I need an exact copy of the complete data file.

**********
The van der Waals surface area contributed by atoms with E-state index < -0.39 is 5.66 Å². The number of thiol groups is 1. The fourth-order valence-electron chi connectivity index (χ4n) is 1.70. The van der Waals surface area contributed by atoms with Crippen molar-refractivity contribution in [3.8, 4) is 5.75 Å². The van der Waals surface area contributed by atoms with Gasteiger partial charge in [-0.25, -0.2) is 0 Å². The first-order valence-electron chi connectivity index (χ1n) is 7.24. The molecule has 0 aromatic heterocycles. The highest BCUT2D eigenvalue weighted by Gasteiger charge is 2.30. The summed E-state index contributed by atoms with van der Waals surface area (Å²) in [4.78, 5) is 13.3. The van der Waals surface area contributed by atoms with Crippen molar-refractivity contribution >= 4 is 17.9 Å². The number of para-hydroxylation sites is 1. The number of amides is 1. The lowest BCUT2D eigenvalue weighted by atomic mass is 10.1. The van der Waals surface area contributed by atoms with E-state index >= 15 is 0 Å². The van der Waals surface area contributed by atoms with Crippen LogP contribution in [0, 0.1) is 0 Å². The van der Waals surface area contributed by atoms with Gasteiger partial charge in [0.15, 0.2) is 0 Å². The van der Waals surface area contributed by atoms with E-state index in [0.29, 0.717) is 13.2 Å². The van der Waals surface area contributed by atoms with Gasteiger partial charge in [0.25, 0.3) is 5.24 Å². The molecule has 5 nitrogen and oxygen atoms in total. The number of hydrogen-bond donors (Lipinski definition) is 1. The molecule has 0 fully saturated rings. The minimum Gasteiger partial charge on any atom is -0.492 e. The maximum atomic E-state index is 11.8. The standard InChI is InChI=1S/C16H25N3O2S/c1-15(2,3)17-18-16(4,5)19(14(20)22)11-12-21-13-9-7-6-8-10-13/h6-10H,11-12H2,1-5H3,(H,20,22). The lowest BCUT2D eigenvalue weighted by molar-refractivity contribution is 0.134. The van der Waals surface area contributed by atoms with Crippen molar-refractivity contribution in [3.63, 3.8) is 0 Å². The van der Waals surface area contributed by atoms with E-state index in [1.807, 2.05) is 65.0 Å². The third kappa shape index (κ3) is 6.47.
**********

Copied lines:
The van der Waals surface area contributed by atoms with E-state index < -0.39 is 5.66 Å². The number of thiol groups is 1. The fourth-order valence-electron chi connectivity index (χ4n) is 1.70. The van der Waals surface area contributed by atoms with Crippen molar-refractivity contribution in [3.8, 4) is 5.75 Å². The van der Waals surface area contributed by atoms with Gasteiger partial charge in [-0.25, -0.2) is 0 Å². The first-order valence-electron chi connectivity index (χ1n) is 7.24. The molecule has 0 aromatic heterocycles. The highest BCUT2D eigenvalue weighted by Gasteiger charge is 2.30. The summed E-state index contributed by atoms with van der Waals surface area (Å²) in [4.78, 5) is 13.3. The van der Waals surface area contributed by atoms with Crippen molar-refractivity contribution >= 4 is 17.9 Å². The number of para-hydroxylation sites is 1. The number of amides is 1. The lowest BCUT2D eigenvalue weighted by atomic mass is 10.1. The van der Waals surface area contributed by atoms with E-state index >= 15 is 0 Å². The van der Waals surface area contributed by atoms with Crippen LogP contribution in [0, 0.1) is 0 Å². The van der Waals surface area contributed by atoms with Gasteiger partial charge in [0.15, 0.2) is 0 Å². The van der Waals surface area contributed by atoms with E-state index in [0.29, 0.717) is 13.2 Å². The van der Waals surface area contributed by atoms with Gasteiger partial charge in [0.25, 0.3) is 5.24 Å². The molecule has 5 nitrogen and oxygen atoms in total. The number of hydrogen-bond donors (Lipinski definition) is 1. The molecule has 0 fully saturated rings. The minimum Gasteiger partial charge on any atom is -0.492 e. The maximum atomic E-state index is 11.8. The standard InChI is InChI=1S/C16H25N3O2S/c1-15(2,3)17-18-16(4,5)19(14(20)22)11-12-21-13-9-7-6-8-10-13/h6-10H,11-12H2,1-5H3,(H,20,22). The lowest BCUT2D eigenvalue weighted by molar-refractivity contribution is 0.134. The van der Waals surface area contributed by atoms with Crippen molar-refractivity contribution in [3.63, 3.8) is 0 Å². The van der Waals surface area contributed by atoms with E-state index in [1.807, 2.05) is 65.0 Å². The third kappa shape index (κ3) is 6.47.